Tag Archives: Mary

Leaving my losses at the foot of the cross


In the early 1980’s. while working at University Lutheran Church at the University of Pennsylvania, I had the opportunity to go on a Palm Sunday weekend retreat with the Taize brothers from Hell’s Kitchen, New York City. I felt privileged to be among this group of pilgrims preparing for Holy Week. The retreat house was in rural Maryland, and signs of spring were all around us.

The small chapel where the brothers led us in Taize prayer services was dominated by a large wooden cross, and we were invited to meditate on the cross.

I remember sitting in front of the cross on Saturday afternoon and imagining the scene on the day Jesus died. I imagined Jesus’ mother and Mary Magdalen (my patron saint) at the foot of the cross, overcome with sorrow, crying out in anguish. In my imagination, I joined them at the foot of the cross and looked up at the dying Jesus. I gasped at the sight of Jesus in agony.

As I sat with Mary and Mary Magdalen, I joined in their questioning the scene before them. Poor Mary, recalling the prophesy of Simeon that her heart would be pierced. How right he had been!

Poor Mary Magdalen, losing the only man she truly loved, the man who had given her hope and loved her into wholeness.

How could this be? Where was God in all this? How could God abandon Jesus and us?

Even though Jesus had suggested bad things would happen in Jerusalem, we had no idea he meant this bad. I wondered how I had missed the signs, how I had misinterpreted what Jesus had been saying. How blind I had been, how comfortable in my denial.

As we watched Jesus dying and heard him cry out to God in his abandonment, my heart broke, and I wept along with Mary and Mary Magdalen.

Tears streamed down my face as I thought of the losses in my own life, of times when things did not go as I had hoped, of unmet expectations and crushed dreams. I joined Jesus, Mary and Mary Magdalen in the depths of despair. I questioned God’s love and care for me.

And then, one of the Taize brothers approached me and gently invited me to lay my burdens at the foot of the cross. “Lay them down,” he said, “and walk away.” He told me to trust that Jesus would take up whatever was weighing me down.

What? Just let go of the hurts I had been carrying around for so long? Let go of those losses that had shaped me? Those painful events that I had survived and carried as a badge of honor?

The brother sensed my hesitancy, my resistance, and reminded me of the resurrection. God did come through. God is faithful.

By the time we left that retreat house on Sunday afternoon, I felt ready to enter Holy Week, believing that God’s love would transform my sorrow into resurrection joy.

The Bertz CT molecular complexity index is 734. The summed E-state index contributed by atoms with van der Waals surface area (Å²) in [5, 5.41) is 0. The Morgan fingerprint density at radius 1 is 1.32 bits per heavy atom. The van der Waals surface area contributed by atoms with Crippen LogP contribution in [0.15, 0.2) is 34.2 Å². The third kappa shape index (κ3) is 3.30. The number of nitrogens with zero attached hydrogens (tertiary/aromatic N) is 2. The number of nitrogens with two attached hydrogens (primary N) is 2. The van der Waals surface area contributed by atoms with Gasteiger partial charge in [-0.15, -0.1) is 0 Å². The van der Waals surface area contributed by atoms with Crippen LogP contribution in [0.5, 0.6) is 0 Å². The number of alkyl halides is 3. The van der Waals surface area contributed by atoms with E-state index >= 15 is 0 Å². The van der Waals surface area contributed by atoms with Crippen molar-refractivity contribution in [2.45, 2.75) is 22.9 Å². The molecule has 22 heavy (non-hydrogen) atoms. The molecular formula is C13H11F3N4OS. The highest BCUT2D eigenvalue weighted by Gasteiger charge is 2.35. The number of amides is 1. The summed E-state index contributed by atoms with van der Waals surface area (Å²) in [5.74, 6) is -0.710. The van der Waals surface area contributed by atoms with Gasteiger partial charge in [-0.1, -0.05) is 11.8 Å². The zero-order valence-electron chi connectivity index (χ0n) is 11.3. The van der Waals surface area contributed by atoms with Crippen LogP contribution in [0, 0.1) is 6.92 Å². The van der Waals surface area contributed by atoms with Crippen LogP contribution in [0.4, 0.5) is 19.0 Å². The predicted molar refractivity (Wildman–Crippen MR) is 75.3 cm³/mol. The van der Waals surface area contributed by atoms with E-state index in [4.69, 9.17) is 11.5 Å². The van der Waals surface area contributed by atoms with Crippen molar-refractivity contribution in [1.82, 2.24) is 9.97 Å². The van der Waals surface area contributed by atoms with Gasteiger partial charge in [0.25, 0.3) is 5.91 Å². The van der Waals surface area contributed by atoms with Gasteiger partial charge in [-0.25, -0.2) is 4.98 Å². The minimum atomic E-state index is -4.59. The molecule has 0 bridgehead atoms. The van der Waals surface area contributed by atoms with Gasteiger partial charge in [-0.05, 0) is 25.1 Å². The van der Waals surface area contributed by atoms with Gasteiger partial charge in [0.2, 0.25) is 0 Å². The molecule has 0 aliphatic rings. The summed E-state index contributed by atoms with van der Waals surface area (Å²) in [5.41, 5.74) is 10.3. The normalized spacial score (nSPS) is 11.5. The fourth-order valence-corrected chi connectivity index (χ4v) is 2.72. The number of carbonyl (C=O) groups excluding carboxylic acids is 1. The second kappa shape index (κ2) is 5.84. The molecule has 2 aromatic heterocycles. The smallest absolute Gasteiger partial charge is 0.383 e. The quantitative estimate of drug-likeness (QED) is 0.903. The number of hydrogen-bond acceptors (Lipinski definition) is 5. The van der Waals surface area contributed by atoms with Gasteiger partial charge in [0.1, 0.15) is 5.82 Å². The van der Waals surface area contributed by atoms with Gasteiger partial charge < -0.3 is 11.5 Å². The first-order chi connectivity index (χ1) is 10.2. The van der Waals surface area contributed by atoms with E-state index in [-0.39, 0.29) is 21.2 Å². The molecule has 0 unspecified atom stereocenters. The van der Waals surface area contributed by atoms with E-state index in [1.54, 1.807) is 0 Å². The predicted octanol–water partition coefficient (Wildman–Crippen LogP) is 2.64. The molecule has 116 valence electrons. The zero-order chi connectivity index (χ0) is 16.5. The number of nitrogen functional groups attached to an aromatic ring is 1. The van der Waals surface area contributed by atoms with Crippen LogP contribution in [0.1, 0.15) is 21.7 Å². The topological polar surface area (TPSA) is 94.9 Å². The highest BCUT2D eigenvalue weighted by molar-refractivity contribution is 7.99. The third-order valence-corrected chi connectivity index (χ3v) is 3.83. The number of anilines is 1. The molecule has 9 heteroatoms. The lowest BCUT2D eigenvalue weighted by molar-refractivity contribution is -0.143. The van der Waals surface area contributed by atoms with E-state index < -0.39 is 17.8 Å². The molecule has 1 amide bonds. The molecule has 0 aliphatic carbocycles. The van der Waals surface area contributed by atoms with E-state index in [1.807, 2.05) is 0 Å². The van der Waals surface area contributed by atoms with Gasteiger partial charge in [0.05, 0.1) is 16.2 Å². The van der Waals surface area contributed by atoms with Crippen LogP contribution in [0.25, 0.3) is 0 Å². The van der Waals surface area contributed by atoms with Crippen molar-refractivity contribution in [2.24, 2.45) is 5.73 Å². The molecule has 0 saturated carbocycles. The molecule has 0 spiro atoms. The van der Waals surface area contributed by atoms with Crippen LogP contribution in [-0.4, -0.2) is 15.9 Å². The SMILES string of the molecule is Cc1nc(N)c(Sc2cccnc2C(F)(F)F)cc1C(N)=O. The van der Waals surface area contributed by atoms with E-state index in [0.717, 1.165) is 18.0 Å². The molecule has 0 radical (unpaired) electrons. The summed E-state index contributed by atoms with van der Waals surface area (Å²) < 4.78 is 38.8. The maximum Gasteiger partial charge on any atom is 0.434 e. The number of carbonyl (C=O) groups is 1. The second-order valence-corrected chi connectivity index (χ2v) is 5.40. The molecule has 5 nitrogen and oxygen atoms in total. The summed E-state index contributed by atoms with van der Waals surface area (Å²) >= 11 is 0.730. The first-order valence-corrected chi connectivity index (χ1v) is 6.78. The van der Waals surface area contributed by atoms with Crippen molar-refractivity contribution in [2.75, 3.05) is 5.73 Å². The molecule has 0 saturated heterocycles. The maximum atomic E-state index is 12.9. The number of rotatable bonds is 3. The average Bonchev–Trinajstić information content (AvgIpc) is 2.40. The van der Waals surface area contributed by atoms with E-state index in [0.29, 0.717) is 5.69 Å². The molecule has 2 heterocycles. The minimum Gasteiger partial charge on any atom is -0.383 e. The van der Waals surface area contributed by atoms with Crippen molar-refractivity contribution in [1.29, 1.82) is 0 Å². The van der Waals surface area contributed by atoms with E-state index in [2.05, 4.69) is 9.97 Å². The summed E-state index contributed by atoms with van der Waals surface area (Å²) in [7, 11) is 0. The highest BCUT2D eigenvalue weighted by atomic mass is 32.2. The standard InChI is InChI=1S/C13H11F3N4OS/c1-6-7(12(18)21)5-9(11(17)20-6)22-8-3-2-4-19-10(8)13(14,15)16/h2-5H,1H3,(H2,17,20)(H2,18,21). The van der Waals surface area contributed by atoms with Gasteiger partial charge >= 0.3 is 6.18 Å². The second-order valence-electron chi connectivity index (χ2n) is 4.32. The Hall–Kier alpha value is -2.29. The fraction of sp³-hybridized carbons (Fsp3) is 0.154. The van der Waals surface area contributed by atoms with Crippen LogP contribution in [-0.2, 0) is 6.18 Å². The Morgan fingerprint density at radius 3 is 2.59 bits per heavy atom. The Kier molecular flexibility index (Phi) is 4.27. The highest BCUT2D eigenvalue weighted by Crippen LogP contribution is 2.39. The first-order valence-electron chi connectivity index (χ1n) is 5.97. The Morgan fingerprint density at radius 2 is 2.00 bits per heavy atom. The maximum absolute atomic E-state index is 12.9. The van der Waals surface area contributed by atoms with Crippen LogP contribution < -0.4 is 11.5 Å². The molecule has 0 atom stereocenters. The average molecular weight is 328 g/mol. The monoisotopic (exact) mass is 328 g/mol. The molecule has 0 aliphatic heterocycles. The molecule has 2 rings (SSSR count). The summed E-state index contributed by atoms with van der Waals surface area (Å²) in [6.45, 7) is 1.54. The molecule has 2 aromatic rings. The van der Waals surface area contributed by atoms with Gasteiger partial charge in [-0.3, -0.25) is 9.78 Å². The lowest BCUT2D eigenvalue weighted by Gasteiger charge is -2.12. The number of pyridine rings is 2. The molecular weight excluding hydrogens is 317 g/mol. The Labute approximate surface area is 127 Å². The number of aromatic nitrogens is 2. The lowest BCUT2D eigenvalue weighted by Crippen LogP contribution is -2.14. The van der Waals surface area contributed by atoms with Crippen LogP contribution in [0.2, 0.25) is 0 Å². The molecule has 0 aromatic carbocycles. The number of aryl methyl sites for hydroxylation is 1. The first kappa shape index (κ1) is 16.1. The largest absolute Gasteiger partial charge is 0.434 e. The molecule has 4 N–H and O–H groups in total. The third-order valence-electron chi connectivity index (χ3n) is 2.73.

Originally published in Manresa Matters, Spring 2022.

To be chosen

Were you one of the kids who was a top-pick when teams were chosen or a last-choice?

I think I was chosen early because I was tall and athletic, but what I remember most about the choosing process was the anxiety of waiting to see what would happen.

I would stand in the back of the group, both because of my height (not wanting to stand in front of anyone) and also my fear that I would not be picked (it would be less obvious that I was not being picked because no one had to walk around me). I wanted to be picked so I would know I was seen and valued, and I was also anxious about whether I would be a help or a hindrance to my team.

That memory came back to me when I was preparing to write an Advent reflection for my alma mater based on the readings for December 8.

In Luke 1:26-38, the phrase “…you have found favor” made me think of Mary searching, trying to find favor with God. I thought of people who talk about seeking or searching for God, as one might search for clues in a scavenger hunt. 

But the reading from Ephesians (1:3-6, 11-12) tells us that it is God who chooses us, that “in love he destined us for adoption.”


Finding favor with God, I believe, is more about being pleasing to God and about receptivity—being open to the goodness God wants to give. We don’t have to search for clues to find God; we have already been chosen.

We can put up roadblocks to receiving God’s favor—perhaps a resistance to change or a sense of our unworthiness. I think back to my anxiety about being chosen for a team as a child and see how my fears and insecurities probably blocked my ability to be my best. And I can look at other moments and events in my life and see where my resistance served as a shield to block God’s favor.

As I thought of Mary hearing that she had found favor with God, that God was pleased with her, I thought again of the prayer a friend had given me: Lord, help me to accept the truth about myself, no matter how beautiful it is. Mary, I think, accepted the truth about herself and was able to be open to receive God’s favor.

Is there anything that is keeping you from being open to receiving God’s favor?


Chances are